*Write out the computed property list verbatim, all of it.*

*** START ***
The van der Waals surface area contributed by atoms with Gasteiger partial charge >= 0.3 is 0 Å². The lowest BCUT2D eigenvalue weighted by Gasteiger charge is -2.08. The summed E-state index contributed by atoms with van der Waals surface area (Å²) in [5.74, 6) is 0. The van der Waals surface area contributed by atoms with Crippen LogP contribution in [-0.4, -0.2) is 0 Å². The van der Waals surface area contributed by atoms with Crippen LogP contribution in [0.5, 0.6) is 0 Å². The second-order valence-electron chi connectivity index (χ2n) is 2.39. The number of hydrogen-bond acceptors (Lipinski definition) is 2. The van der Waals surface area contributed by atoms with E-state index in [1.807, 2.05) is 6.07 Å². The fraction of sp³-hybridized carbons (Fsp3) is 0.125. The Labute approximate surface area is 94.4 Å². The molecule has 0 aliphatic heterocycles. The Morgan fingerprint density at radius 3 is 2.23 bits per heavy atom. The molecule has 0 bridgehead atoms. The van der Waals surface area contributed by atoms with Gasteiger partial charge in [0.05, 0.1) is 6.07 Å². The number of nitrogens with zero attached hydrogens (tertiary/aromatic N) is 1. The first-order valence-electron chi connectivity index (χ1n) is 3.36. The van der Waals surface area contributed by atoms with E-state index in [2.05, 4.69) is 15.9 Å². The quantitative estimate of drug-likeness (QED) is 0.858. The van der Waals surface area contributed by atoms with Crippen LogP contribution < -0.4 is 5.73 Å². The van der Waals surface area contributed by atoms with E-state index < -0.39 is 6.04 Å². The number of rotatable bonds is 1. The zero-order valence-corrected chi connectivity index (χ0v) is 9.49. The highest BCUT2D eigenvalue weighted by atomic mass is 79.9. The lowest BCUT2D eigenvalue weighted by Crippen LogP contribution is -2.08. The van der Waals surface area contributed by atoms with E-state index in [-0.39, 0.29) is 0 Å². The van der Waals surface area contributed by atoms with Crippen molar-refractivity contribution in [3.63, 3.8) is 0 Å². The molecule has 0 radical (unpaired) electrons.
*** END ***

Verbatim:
The van der Waals surface area contributed by atoms with Gasteiger partial charge >= 0.3 is 0 Å². The lowest BCUT2D eigenvalue weighted by Gasteiger charge is -2.08. The summed E-state index contributed by atoms with van der Waals surface area (Å²) in [5.74, 6) is 0. The van der Waals surface area contributed by atoms with Crippen LogP contribution in [-0.4, -0.2) is 0 Å². The van der Waals surface area contributed by atoms with Crippen LogP contribution in [0.5, 0.6) is 0 Å². The second-order valence-electron chi connectivity index (χ2n) is 2.39. The number of hydrogen-bond acceptors (Lipinski definition) is 2. The van der Waals surface area contributed by atoms with E-state index in [1.807, 2.05) is 6.07 Å². The fraction of sp³-hybridized carbons (Fsp3) is 0.125. The Labute approximate surface area is 94.4 Å². The molecule has 0 aliphatic heterocycles. The Morgan fingerprint density at radius 3 is 2.23 bits per heavy atom. The molecule has 0 bridgehead atoms. The van der Waals surface area contributed by atoms with Gasteiger partial charge in [0.05, 0.1) is 6.07 Å². The number of nitrogens with zero attached hydrogens (tertiary/aromatic N) is 1. The first-order valence-electron chi connectivity index (χ1n) is 3.36. The van der Waals surface area contributed by atoms with E-state index in [2.05, 4.69) is 15.9 Å². The quantitative estimate of drug-likeness (QED) is 0.858. The van der Waals surface area contributed by atoms with Crippen LogP contribution < -0.4 is 5.73 Å². The van der Waals surface area contributed by atoms with E-state index < -0.39 is 6.04 Å². The number of rotatable bonds is 1. The zero-order valence-corrected chi connectivity index (χ0v) is 9.49. The highest BCUT2D eigenvalue weighted by atomic mass is 79.9. The lowest BCUT2D eigenvalue weighted by Crippen LogP contribution is -2.08. The van der Waals surface area contributed by atoms with E-state index in [-0.39, 0.29) is 0 Å². The van der Waals surface area contributed by atoms with Crippen molar-refractivity contribution in [3.63, 3.8) is 0 Å². The molecule has 0 radical (unpaired) electrons.